Re: (meteorobs)subvisible meteors was Zodiacal light questions


> Thanks, George, this was extremely helpful! BTW, are there any sites you
> know of on the Web where more details on ZLP (Zodiacal Light Phenomena)
> can be found? Or maybe a good book folks can recommend?

It's hard to write a book on it, unless it's for professional researchers. 
There are some which do feature it, but not many.  There's one at the back
of my mind, but I can't think which it is.  I'm working on it... 

Just had a look on Amazon.

  Observing Comets, Asteroids, Meteors, and the Zodiacal Light
  (Practical Astronomy Handbooks 5) ~ Ships in 2-3 days Stephen J.
  Edberg, David H. Levy (Contributor) / Hardcover / Published 1995 Our
  Price: $29.95

We might have that one in our library.

   The Light of the Night Sky. 
   Franklin Evans, Roach / Hardcover / Published 1973 
   (Publisher Out Of Stock)

This sounds the definition one, but it's pre-IRAS.  Recall the discovery
of bands above and below the ecliptic.

> I did have one question though: If Earth is actually inside the zodiacal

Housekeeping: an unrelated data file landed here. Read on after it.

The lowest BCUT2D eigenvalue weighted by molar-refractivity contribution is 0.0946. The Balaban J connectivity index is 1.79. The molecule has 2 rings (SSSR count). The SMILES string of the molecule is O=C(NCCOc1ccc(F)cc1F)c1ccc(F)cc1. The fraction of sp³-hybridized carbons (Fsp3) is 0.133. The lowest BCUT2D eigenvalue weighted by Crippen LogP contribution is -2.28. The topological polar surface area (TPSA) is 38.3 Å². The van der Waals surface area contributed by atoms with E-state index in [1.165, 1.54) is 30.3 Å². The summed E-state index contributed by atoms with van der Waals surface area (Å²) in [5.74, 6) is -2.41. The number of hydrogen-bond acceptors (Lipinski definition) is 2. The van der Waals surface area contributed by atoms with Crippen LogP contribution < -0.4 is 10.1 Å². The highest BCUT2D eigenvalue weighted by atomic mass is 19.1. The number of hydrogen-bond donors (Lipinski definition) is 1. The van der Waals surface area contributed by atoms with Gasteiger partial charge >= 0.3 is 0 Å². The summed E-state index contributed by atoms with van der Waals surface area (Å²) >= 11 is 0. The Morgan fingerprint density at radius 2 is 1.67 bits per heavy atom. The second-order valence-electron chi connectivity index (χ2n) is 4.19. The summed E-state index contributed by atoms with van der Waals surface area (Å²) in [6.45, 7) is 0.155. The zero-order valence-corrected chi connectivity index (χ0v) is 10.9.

> dust cloud, why does the Zodiacal Band only appear to run narrowly along
> the Ecliptic? Under a dark sky, you'd expect it to stretch quite a ways
> above and below the Ecliptic, if we're actually inside of it!

Define narrow please.  Isn't it the geometry?  To use crude analogies,
we're in the Milky Way galaxy, but we only see the band we call the
Milky Way along its plane.  The dust is concentrated in the ecliptic
plane.  Here we're also dealing with reflected light.  It's like the
brightness of the moon with phase doesn't just depend on the fraction
illuminated.  The full moon is much brighter than a couple of days
either side.  More of the light reflects back to the Earth for its
surface or the interplanetary dust.

Does that hand-waving make sense?


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